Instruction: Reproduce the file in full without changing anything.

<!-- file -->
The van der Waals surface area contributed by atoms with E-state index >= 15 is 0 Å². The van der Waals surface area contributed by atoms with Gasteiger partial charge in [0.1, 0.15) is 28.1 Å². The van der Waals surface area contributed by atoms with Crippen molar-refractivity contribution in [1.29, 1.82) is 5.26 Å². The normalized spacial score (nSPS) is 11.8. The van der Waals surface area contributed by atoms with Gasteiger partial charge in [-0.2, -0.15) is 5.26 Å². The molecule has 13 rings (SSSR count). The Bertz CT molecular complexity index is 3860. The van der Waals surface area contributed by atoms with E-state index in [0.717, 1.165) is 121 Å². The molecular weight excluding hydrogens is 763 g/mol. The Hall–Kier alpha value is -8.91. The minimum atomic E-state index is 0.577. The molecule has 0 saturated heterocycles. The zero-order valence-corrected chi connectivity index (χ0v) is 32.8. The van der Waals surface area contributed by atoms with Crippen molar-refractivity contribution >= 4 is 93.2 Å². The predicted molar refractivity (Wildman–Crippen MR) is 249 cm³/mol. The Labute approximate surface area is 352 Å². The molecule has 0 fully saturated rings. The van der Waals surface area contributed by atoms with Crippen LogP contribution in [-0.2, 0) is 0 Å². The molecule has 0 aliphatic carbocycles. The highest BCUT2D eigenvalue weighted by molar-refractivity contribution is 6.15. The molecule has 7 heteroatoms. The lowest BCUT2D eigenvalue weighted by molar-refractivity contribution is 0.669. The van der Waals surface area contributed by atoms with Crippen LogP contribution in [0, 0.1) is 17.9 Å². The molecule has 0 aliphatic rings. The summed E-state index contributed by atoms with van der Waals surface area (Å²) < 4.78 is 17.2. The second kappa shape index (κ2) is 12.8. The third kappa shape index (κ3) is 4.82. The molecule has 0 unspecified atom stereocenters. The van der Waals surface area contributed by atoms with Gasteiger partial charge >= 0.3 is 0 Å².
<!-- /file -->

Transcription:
The van der Waals surface area contributed by atoms with E-state index >= 15 is 0 Å². The van der Waals surface area contributed by atoms with Gasteiger partial charge in [0.1, 0.15) is 28.1 Å². The van der Waals surface area contributed by atoms with Crippen molar-refractivity contribution in [1.29, 1.82) is 5.26 Å². The normalized spacial score (nSPS) is 11.8. The van der Waals surface area contributed by atoms with Gasteiger partial charge in [-0.2, -0.15) is 5.26 Å². The molecule has 13 rings (SSSR count). The Bertz CT molecular complexity index is 3860. The van der Waals surface area contributed by atoms with E-state index in [0.717, 1.165) is 121 Å². The molecular weight excluding hydrogens is 763 g/mol. The Hall–Kier alpha value is -8.91. The minimum atomic E-state index is 0.577. The molecule has 0 saturated heterocycles. The zero-order valence-corrected chi connectivity index (χ0v) is 32.8. The van der Waals surface area contributed by atoms with Crippen molar-refractivity contribution >= 4 is 93.2 Å². The predicted molar refractivity (Wildman–Crippen MR) is 249 cm³/mol. The Labute approximate surface area is 352 Å². The molecule has 0 fully saturated rings. The van der Waals surface area contributed by atoms with Crippen LogP contribution in [-0.2, 0) is 0 Å². The molecule has 0 aliphatic carbocycles. The highest BCUT2D eigenvalue weighted by molar-refractivity contribution is 6.15. The molecule has 7 heteroatoms. The lowest BCUT2D eigenvalue weighted by molar-refractivity contribution is 0.669. The van der Waals surface area contributed by atoms with Crippen LogP contribution in [0, 0.1) is 17.9 Å². The molecule has 0 aliphatic rings. The summed E-state index contributed by atoms with van der Waals surface area (Å²) < 4.78 is 17.2. The second kappa shape index (κ2) is 12.8. The third kappa shape index (κ3) is 4.82. The molecule has 0 unspecified atom stereocenters. The van der Waals surface area contributed by atoms with Gasteiger partial charge >= 0.3 is 0 Å².